That will satisfy Germany, which wanted to maintain primary oversight of its savings and cooperative banks, nearly all of which will not fall under direct surveillance from Frankfurt unless they run into problems.
Ministers also agreed yesterday to introduce a mediation panel to resolve disputes with national supervisors, a move Germany was satisfied would act as a counterbalance to the authority of the ECB’s Governing Council.
A steering committee will guide the work of the supervisory body, which in turn is answerable to the council. That leaves the final say with the ECB.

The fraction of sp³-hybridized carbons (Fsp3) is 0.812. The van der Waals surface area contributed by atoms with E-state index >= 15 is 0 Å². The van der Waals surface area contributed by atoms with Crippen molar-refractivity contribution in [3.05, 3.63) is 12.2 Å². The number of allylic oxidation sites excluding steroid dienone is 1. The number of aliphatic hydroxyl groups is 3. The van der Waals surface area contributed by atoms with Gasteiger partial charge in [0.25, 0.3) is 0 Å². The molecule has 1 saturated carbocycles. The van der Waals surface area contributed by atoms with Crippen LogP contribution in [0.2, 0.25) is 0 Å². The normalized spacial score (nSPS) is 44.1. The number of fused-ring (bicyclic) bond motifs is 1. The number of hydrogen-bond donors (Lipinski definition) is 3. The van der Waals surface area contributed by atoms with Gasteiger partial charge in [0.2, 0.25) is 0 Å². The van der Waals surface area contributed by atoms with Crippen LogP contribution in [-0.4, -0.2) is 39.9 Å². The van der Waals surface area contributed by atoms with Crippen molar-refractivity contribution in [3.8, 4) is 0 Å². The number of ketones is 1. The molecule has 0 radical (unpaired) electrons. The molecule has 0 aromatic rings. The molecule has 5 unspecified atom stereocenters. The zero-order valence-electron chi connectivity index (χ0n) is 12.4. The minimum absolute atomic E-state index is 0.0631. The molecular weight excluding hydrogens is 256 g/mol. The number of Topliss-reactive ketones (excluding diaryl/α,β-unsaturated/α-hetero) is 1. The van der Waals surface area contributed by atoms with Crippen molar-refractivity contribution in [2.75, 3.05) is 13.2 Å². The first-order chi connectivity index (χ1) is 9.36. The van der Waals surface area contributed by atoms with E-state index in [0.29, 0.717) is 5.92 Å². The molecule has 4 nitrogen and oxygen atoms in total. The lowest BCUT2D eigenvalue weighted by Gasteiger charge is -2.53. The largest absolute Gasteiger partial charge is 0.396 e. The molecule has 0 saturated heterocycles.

Reaching a deal also required granting concessions to Britain, a member of the EU that does not use the euro, which worried that the ECB would undermine its autonomy in policing the City of London, Europe’s top financial center.
EU ministers agreed that a double vote would now take place — one for those in the banking union and another for non-euro countries outside — before decisions on EU regulation are taken.